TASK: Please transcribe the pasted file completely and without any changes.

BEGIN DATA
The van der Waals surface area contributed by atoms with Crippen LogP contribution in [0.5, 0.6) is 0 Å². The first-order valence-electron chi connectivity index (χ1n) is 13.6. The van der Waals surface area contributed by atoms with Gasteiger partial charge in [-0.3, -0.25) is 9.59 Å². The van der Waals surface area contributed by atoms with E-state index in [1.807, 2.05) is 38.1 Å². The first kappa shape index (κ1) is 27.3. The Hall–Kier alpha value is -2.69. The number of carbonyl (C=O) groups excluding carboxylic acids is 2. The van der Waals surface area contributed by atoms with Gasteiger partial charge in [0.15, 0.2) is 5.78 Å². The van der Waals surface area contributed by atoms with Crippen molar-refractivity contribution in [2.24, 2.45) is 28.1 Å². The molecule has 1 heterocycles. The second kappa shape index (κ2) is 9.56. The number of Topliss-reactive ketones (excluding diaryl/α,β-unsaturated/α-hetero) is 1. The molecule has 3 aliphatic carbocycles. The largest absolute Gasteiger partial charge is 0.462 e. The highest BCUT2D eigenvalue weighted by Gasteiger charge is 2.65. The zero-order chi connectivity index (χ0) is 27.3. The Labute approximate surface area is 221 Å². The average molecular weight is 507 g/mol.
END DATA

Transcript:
The van der Waals surface area contributed by atoms with Crippen LogP contribution in [0.5, 0.6) is 0 Å². The first-order valence-electron chi connectivity index (χ1n) is 13.6. The van der Waals surface area contributed by atoms with Gasteiger partial charge in [-0.3, -0.25) is 9.59 Å². The van der Waals surface area contributed by atoms with E-state index in [1.807, 2.05) is 38.1 Å². The first kappa shape index (κ1) is 27.3. The Hall–Kier alpha value is -2.69. The number of carbonyl (C=O) groups excluding carboxylic acids is 2. The van der Waals surface area contributed by atoms with Gasteiger partial charge in [0.15, 0.2) is 5.78 Å². The van der Waals surface area contributed by atoms with Crippen molar-refractivity contribution in [2.24, 2.45) is 28.1 Å². The molecule has 1 heterocycles. The second kappa shape index (κ2) is 9.56. The number of Topliss-reactive ketones (excluding diaryl/α,β-unsaturated/α-hetero) is 1. The molecule has 3 aliphatic carbocycles. The largest absolute Gasteiger partial charge is 0.462 e. The highest BCUT2D eigenvalue weighted by Gasteiger charge is 2.65. The zero-order chi connectivity index (χ0) is 27.3. The Labute approximate surface area is 221 Å². The average molecular weight is 507 g/mol.